**(x**

^{2}+ ay^{2})(u^{2}+ bv^{2}) = p^{2}+ cq^{2}And realized with my BQD Iterator can find easily enough, when c = a+b+ab:

**(x**

^{2}+ ay^{2})(u^{2}+ bv^{2}) = p^{2}+ (a + b +**ab**

**)q**

^{2}Oh yeah c = a+b+ab is actually forced for it to work! Which I forgot so need to remind myself here. That keeps them all in sync. Which will always have solutions with any given 'a' and 'b' if you start iterators at 1 or -1, for x, y, u and v.

Here's an example where they can't stay in sync, let a = -2, b = -3, -2 - 3 + (-2)(-3) = 1:

**(x**

^{2}- 2y^{2})(u^{2}- 3v^{2}) = p^{2}+ q^{2}Which doesn't iterate. The right side doesn't.

Ok, continue up a bit, let a = -3, b = -5, -3 - 5 + (-3)(-5) = 7:

**(x**

^{2}- 3y^{2})(u^{2}- 5v^{2}) = p^{2}+ 7q^{2}That does iterate. Or could do a = 3, b = -5, 3 - 5 + 3(-5) = -17:

**(x**

^{2}+ 3y^{2})(u^{2}- 5v^{2}) = p^{2}- 17q^{2}And that does as well.

Still continuing up by primes, let a = -5, b = -7, -5 - 7 + (-5)(-7) = 23:

**(x**

^{2}- 5y^{2})(u^{2}- 7v^{2}) = p^{2}+ 23q^{2}That does iterate. Or could do a = 5, b = -7, 5 - 7 + 5(-7) = -37:

**(x**

^{2}+ 5y^{2})(u^{2}- 7v^{2}) = p^{2}- 37q^{2}And that does as well. You know at first I'm wondering if prime 'c' is just a coincidence but it gives the math more flexibility but that also is something would need investigation. Will note here as speculative but maybe worth considering further someday?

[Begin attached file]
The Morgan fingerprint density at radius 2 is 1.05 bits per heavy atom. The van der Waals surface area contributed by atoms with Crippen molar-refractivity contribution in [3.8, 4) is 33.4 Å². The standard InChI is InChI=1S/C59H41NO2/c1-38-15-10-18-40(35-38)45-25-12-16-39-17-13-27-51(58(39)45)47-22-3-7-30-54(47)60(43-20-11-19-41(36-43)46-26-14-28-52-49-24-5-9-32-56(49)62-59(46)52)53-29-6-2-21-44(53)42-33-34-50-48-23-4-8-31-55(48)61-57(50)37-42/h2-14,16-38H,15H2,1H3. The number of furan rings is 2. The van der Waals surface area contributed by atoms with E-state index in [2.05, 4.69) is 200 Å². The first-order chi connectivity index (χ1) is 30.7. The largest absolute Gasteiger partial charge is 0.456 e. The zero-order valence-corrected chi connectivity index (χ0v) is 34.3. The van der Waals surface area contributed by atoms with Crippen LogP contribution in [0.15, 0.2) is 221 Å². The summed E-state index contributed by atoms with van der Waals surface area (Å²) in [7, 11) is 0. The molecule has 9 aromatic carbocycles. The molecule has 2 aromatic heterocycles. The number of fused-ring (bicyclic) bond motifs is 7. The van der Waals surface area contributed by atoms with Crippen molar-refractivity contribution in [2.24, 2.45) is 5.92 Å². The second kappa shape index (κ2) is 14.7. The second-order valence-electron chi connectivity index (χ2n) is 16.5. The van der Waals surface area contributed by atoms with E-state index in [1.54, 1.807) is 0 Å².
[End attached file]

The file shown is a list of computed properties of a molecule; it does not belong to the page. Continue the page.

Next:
Oh, should note why more flexibility with prime 'c'. The left side is a quadratic residue, for instance with the last modulo 37. And primes have more quadratic residues available.

Got me curious. Guess easy enough to jump up just a bit without going to very BIG numbers.

Still continuing up by primes, let a = -97, b = -101, -97 - 101 + (-97)(-101) = 9599 = 29(331):

**(x**

^{2}- 97y^{2})(u^{2}- 101v^{2}) = p^{2}+ 9599q^{2}And switching signs a = 97, b = -101, 97 - 101 + 97(-101) = -9801 = -99

^{2}:

**(x**

^{2}+ 97y^{2})(u^{2}- 101v^{2}) = p^{2}- 99^{2}q^{2 }**= (p - 99q)(p + 99q)**

Glad I went up a bit. So yeah, found non-prime cases for 'c' easily enough. And found situation where is a square.

So these are Diophantine factorizations. Kind of things that really only make sense with the BQD Iterator as in every case where iterates are an infinite set of solutions in existence.

Maybe should iterate some to look at some solutions, but just don't feel like it right now. Would just be too tedious. I do know that if I start with variables set to 1 or -1 do guarantee solutions. So yeah, easy to work out actual answers but don't feel like it. Kind of arena where I think it'd be more fun to use a computer.

James Harris